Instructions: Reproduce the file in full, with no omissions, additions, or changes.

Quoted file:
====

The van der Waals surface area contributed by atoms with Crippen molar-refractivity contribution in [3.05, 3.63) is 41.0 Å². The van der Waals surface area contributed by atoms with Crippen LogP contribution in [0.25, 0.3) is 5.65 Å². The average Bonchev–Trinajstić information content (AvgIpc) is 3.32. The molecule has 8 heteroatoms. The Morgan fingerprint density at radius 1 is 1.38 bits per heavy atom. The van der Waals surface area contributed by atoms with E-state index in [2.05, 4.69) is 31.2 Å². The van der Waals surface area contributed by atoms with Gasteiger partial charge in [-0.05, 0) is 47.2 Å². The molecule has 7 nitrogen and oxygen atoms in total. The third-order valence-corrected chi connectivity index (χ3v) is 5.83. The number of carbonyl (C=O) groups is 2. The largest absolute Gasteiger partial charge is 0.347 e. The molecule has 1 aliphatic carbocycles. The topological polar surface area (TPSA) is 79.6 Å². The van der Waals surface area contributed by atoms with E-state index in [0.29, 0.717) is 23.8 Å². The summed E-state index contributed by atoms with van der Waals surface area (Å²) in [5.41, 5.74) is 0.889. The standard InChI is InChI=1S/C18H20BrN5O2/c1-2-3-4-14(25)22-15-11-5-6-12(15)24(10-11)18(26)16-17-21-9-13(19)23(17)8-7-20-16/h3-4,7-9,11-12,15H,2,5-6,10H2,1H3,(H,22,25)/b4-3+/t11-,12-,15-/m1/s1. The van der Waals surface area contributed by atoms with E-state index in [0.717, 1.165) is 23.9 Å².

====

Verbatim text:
The van der Waals surface area contributed by atoms with Crippen molar-refractivity contribution in [3.05, 3.63) is 41.0 Å². The van der Waals surface area contributed by atoms with Crippen LogP contribution in [0.25, 0.3) is 5.65 Å². The average Bonchev–Trinajstić information content (AvgIpc) is 3.32. The molecule has 8 heteroatoms. The Morgan fingerprint density at radius 1 is 1.38 bits per heavy atom. The van der Waals surface area contributed by atoms with E-state index in [2.05, 4.69) is 31.2 Å². The van der Waals surface area contributed by atoms with Gasteiger partial charge in [-0.05, 0) is 47.2 Å². The molecule has 7 nitrogen and oxygen atoms in total. The third-order valence-corrected chi connectivity index (χ3v) is 5.83. The number of carbonyl (C=O) groups is 2. The largest absolute Gasteiger partial charge is 0.347 e. The molecule has 1 aliphatic carbocycles. The topological polar surface area (TPSA) is 79.6 Å². The van der Waals surface area contributed by atoms with E-state index in [0.29, 0.717) is 23.8 Å². The summed E-state index contributed by atoms with van der Waals surface area (Å²) in [5.41, 5.74) is 0.889. The standard InChI is InChI=1S/C18H20BrN5O2/c1-2-3-4-14(25)22-15-11-5-6-12(15)24(10-11)18(26)16-17-21-9-13(19)23(17)8-7-20-16/h3-4,7-9,11-12,15H,2,5-6,10H2,1H3,(H,22,25)/b4-3+/t11-,12-,15-/m1/s1. The van der Waals surface area contributed by atoms with E-state index in [0.717, 1.165) is 23.9 Å².